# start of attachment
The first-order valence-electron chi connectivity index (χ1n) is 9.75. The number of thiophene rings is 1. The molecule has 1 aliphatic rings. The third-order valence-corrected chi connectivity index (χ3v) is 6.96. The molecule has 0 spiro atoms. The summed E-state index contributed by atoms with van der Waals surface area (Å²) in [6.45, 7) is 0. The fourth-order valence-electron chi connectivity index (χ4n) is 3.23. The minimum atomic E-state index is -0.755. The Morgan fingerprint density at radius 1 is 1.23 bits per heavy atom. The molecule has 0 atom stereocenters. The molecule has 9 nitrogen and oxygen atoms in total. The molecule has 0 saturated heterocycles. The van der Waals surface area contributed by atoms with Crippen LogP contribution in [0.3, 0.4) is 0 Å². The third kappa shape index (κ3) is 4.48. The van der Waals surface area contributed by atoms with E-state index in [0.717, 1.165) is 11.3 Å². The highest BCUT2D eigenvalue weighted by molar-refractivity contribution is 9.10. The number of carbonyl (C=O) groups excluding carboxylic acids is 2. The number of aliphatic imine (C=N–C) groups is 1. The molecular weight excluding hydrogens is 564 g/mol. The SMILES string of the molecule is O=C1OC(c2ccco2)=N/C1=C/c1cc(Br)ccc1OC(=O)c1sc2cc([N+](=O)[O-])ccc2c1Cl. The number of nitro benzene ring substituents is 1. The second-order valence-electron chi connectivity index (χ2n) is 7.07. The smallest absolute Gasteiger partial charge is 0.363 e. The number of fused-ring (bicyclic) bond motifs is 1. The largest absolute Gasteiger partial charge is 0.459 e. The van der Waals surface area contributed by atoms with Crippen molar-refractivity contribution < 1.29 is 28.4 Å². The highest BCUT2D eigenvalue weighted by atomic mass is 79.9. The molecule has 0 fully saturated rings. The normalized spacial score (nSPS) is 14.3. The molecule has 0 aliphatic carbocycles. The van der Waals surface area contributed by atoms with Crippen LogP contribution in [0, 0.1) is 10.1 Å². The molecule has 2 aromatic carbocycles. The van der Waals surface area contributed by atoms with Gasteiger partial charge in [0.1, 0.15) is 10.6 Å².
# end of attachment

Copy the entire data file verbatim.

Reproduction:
The first-order valence-electron chi connectivity index (χ1n) is 9.75. The number of thiophene rings is 1. The molecule has 1 aliphatic rings. The third-order valence-corrected chi connectivity index (χ3v) is 6.96. The molecule has 0 spiro atoms. The summed E-state index contributed by atoms with van der Waals surface area (Å²) in [6.45, 7) is 0. The fourth-order valence-electron chi connectivity index (χ4n) is 3.23. The minimum atomic E-state index is -0.755. The Morgan fingerprint density at radius 1 is 1.23 bits per heavy atom. The molecule has 0 atom stereocenters. The molecule has 9 nitrogen and oxygen atoms in total. The molecule has 0 saturated heterocycles. The van der Waals surface area contributed by atoms with Crippen LogP contribution in [0.3, 0.4) is 0 Å². The third kappa shape index (κ3) is 4.48. The van der Waals surface area contributed by atoms with E-state index in [0.717, 1.165) is 11.3 Å². The highest BCUT2D eigenvalue weighted by molar-refractivity contribution is 9.10. The number of carbonyl (C=O) groups excluding carboxylic acids is 2. The number of aliphatic imine (C=N–C) groups is 1. The molecular weight excluding hydrogens is 564 g/mol. The SMILES string of the molecule is O=C1OC(c2ccco2)=N/C1=C/c1cc(Br)ccc1OC(=O)c1sc2cc([N+](=O)[O-])ccc2c1Cl. The number of nitro benzene ring substituents is 1. The second-order valence-electron chi connectivity index (χ2n) is 7.07. The smallest absolute Gasteiger partial charge is 0.363 e. The number of fused-ring (bicyclic) bond motifs is 1. The largest absolute Gasteiger partial charge is 0.459 e. The van der Waals surface area contributed by atoms with Crippen molar-refractivity contribution < 1.29 is 28.4 Å². The highest BCUT2D eigenvalue weighted by atomic mass is 79.9. The molecule has 0 fully saturated rings. The normalized spacial score (nSPS) is 14.3. The molecule has 0 aliphatic carbocycles. The van der Waals surface area contributed by atoms with Crippen LogP contribution in [0, 0.1) is 10.1 Å². The molecule has 2 aromatic carbocycles. The van der Waals surface area contributed by atoms with Gasteiger partial charge in [0.1, 0.15) is 10.6 Å².